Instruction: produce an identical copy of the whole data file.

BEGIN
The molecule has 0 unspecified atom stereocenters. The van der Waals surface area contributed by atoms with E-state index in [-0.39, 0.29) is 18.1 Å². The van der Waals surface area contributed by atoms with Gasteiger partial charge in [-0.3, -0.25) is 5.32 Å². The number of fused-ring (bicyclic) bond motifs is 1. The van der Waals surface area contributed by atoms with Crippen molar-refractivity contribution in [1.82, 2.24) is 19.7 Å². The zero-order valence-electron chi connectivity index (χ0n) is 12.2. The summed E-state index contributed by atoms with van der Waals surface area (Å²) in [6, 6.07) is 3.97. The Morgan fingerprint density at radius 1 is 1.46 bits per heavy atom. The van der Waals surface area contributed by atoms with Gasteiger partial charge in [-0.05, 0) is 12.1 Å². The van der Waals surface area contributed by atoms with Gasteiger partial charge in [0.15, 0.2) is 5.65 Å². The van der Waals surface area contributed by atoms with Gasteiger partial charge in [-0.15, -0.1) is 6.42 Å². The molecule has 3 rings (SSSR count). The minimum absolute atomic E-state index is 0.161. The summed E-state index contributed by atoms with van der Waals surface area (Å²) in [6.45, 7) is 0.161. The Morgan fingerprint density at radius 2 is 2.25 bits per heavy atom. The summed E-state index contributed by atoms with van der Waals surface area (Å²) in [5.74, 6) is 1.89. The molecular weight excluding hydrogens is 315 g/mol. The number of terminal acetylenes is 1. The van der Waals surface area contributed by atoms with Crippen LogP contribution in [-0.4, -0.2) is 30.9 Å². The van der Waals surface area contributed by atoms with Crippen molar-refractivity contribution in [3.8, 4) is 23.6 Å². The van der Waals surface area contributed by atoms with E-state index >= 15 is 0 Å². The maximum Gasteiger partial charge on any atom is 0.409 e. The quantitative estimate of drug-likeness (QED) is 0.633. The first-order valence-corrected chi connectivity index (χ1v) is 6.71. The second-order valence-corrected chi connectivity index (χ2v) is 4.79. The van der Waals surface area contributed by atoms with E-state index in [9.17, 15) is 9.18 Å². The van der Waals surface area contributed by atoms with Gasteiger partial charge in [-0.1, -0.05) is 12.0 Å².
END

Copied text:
The molecule has 0 unspecified atom stereocenters. The van der Waals surface area contributed by atoms with E-state index in [-0.39, 0.29) is 18.1 Å². The van der Waals surface area contributed by atoms with Gasteiger partial charge in [-0.3, -0.25) is 5.32 Å². The number of fused-ring (bicyclic) bond motifs is 1. The van der Waals surface area contributed by atoms with Crippen molar-refractivity contribution in [1.82, 2.24) is 19.7 Å². The zero-order valence-electron chi connectivity index (χ0n) is 12.2. The summed E-state index contributed by atoms with van der Waals surface area (Å²) in [6, 6.07) is 3.97. The Morgan fingerprint density at radius 1 is 1.46 bits per heavy atom. The van der Waals surface area contributed by atoms with Gasteiger partial charge in [-0.05, 0) is 12.1 Å². The van der Waals surface area contributed by atoms with Gasteiger partial charge in [0.15, 0.2) is 5.65 Å². The van der Waals surface area contributed by atoms with Gasteiger partial charge in [-0.15, -0.1) is 6.42 Å². The molecule has 3 rings (SSSR count). The minimum absolute atomic E-state index is 0.161. The summed E-state index contributed by atoms with van der Waals surface area (Å²) in [6.45, 7) is 0.161. The Morgan fingerprint density at radius 2 is 2.25 bits per heavy atom. The summed E-state index contributed by atoms with van der Waals surface area (Å²) in [5.74, 6) is 1.89. The molecular weight excluding hydrogens is 315 g/mol. The number of terminal acetylenes is 1. The van der Waals surface area contributed by atoms with Crippen LogP contribution in [-0.4, -0.2) is 30.9 Å². The van der Waals surface area contributed by atoms with Crippen molar-refractivity contribution in [3.8, 4) is 23.6 Å². The van der Waals surface area contributed by atoms with E-state index >= 15 is 0 Å². The maximum Gasteiger partial charge on any atom is 0.409 e. The quantitative estimate of drug-likeness (QED) is 0.633. The first-order valence-corrected chi connectivity index (χ1v) is 6.71. The second-order valence-corrected chi connectivity index (χ2v) is 4.79. The van der Waals surface area contributed by atoms with E-state index in [9.17, 15) is 9.18 Å². The van der Waals surface area contributed by atoms with Gasteiger partial charge in [-0.1, -0.05) is 12.0 Å².